CARDAMOM plantations in Kerala, India have returned to business after an indefinite strike by workers was called off.
The strike, which lasted 12 days, hit plantations at a time when the cardamom plants needed most attention; and was withdrawn after a wage settlement on the lines of that accepted by tea workers of the state.
A minimum wage of Rs126.90 ($2.90) per day was agreed.
Although plantation owners were not happy by the compromise wage proposed by the state government, the prolonged crisis at cardamom plantations forced them to agree.
The standstill in production is estimated to have caused a 20% loss in production, and an immediate financial setback of Rs80m.
Traders said that although cardamom currently fetched a price of Rs600 per kg, it is hit by a wide set of price and product vagaries, unlike tea and rubber which are relatively more stable.
At major auction centres of Vandanmeedu and Bodhimeedu, the strike did not seriously disrupt the market, as the centres had sufficient pre-dried stocks to last a fortnight.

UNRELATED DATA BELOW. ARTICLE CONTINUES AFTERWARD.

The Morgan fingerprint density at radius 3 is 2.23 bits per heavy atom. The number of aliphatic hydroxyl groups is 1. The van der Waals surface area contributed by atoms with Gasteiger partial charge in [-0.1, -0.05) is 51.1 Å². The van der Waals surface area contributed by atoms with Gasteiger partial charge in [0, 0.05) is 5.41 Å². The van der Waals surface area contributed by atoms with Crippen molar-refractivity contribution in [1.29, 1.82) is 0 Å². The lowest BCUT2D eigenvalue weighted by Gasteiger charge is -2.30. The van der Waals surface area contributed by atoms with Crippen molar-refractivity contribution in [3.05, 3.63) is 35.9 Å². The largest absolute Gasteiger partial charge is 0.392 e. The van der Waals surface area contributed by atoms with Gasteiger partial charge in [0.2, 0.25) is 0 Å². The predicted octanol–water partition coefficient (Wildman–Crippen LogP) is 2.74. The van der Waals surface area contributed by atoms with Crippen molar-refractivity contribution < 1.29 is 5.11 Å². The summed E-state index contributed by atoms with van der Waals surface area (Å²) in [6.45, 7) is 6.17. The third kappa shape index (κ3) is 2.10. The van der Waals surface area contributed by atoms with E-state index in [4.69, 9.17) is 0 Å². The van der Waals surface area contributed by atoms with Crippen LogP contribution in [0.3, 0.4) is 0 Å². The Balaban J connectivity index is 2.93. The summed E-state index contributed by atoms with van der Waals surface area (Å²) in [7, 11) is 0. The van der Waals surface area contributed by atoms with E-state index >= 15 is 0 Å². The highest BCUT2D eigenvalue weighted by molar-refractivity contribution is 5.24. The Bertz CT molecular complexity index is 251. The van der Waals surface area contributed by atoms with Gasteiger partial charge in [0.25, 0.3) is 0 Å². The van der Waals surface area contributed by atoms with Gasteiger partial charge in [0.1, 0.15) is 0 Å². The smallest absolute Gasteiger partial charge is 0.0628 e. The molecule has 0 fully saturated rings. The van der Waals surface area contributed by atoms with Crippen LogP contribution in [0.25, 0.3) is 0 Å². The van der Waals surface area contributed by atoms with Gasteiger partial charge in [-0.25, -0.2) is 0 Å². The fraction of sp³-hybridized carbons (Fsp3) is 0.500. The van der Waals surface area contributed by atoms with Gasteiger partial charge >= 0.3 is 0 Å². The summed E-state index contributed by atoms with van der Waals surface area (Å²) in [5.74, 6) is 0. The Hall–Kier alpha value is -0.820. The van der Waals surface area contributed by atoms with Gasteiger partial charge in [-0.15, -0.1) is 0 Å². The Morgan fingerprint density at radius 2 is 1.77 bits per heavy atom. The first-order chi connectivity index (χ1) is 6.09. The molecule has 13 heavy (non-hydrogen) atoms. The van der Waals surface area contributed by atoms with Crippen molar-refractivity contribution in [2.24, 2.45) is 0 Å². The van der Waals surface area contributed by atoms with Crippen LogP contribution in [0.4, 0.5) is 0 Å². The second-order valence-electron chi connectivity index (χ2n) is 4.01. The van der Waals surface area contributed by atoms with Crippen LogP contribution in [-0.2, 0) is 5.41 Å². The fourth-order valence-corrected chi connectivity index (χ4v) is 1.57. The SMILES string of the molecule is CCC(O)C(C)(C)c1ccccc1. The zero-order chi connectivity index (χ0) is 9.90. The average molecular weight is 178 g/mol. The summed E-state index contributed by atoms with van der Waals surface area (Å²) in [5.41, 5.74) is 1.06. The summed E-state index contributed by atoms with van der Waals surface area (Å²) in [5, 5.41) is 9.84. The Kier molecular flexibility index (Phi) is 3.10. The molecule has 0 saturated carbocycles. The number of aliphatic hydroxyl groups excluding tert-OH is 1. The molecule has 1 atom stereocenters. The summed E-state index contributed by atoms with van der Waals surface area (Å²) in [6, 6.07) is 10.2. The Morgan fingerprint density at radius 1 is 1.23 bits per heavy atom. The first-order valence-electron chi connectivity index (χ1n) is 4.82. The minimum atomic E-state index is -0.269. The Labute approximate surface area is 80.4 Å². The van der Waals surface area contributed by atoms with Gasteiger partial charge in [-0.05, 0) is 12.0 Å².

The gloomy news on the cardamom crop front in South India was somewhat mitigated by information that the output of large cardamom in the Northeastern states was set to increase with good and timely rains in June and July, which aided in good crop-setting.
The output of large cardamom, which is cultivated in the subHimalayan region, which dropped to under 2,500 tonnes after the severe drought of 2003/04, is estimated to be more than 3,000 tonnes for the 2008/09 season.
Sources at the Spices Board said that the area under cultivation in Sikkim dwindled over the past five years to 1,900 hectares from 2,500 hectares, but that another 700 hectares would be planted with the spice this season as export demand for the commodity is on the rise.